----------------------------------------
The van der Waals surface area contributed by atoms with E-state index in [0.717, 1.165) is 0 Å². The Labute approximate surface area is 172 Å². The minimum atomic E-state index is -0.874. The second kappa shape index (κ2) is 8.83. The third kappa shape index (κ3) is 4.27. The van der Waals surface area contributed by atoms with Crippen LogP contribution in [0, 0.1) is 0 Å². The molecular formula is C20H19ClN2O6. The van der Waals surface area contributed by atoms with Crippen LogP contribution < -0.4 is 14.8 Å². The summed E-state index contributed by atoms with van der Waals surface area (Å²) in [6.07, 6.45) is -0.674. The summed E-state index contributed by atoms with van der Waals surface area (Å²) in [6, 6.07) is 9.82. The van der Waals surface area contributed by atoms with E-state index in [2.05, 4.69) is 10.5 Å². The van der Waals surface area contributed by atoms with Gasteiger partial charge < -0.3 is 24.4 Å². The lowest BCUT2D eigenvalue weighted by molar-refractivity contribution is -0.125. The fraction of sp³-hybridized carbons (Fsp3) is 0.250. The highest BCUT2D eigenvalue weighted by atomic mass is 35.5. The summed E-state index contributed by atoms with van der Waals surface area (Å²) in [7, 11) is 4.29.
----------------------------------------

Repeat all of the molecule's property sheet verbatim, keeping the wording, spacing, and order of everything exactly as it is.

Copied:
The van der Waals surface area contributed by atoms with E-state index in [0.717, 1.165) is 0 Å². The Labute approximate surface area is 172 Å². The minimum atomic E-state index is -0.874. The second kappa shape index (κ2) is 8.83. The third kappa shape index (κ3) is 4.27. The van der Waals surface area contributed by atoms with Crippen LogP contribution in [0, 0.1) is 0 Å². The molecular formula is C20H19ClN2O6. The van der Waals surface area contributed by atoms with Crippen LogP contribution < -0.4 is 14.8 Å². The summed E-state index contributed by atoms with van der Waals surface area (Å²) in [6.07, 6.45) is -0.674. The summed E-state index contributed by atoms with van der Waals surface area (Å²) in [6, 6.07) is 9.82. The van der Waals surface area contributed by atoms with E-state index in [2.05, 4.69) is 10.5 Å². The van der Waals surface area contributed by atoms with Gasteiger partial charge < -0.3 is 24.4 Å². The lowest BCUT2D eigenvalue weighted by molar-refractivity contribution is -0.125. The fraction of sp³-hybridized carbons (Fsp3) is 0.250. The highest BCUT2D eigenvalue weighted by atomic mass is 35.5. The summed E-state index contributed by atoms with van der Waals surface area (Å²) in [7, 11) is 4.29.